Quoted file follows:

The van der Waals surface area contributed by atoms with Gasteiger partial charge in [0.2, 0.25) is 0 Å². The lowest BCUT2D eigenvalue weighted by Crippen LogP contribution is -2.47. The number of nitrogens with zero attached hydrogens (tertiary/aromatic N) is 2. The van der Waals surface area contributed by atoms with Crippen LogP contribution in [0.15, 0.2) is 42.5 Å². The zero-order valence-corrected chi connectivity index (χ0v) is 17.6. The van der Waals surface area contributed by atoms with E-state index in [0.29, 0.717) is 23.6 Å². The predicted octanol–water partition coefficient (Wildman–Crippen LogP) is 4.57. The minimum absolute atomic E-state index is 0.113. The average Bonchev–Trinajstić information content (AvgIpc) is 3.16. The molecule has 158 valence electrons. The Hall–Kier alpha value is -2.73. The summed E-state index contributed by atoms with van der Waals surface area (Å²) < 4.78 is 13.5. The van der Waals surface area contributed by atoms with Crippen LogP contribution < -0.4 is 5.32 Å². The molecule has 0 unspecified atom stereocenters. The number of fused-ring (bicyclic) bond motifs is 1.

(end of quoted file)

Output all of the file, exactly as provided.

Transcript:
The van der Waals surface area contributed by atoms with Gasteiger partial charge in [0.2, 0.25) is 0 Å². The lowest BCUT2D eigenvalue weighted by Crippen LogP contribution is -2.47. The number of nitrogens with zero attached hydrogens (tertiary/aromatic N) is 2. The van der Waals surface area contributed by atoms with Crippen LogP contribution in [0.15, 0.2) is 42.5 Å². The zero-order valence-corrected chi connectivity index (χ0v) is 17.6. The van der Waals surface area contributed by atoms with E-state index in [0.29, 0.717) is 23.6 Å². The predicted octanol–water partition coefficient (Wildman–Crippen LogP) is 4.57. The minimum absolute atomic E-state index is 0.113. The average Bonchev–Trinajstić information content (AvgIpc) is 3.16. The molecule has 158 valence electrons. The Hall–Kier alpha value is -2.73. The summed E-state index contributed by atoms with van der Waals surface area (Å²) < 4.78 is 13.5. The van der Waals surface area contributed by atoms with Crippen LogP contribution < -0.4 is 5.32 Å². The molecule has 0 unspecified atom stereocenters. The number of fused-ring (bicyclic) bond motifs is 1.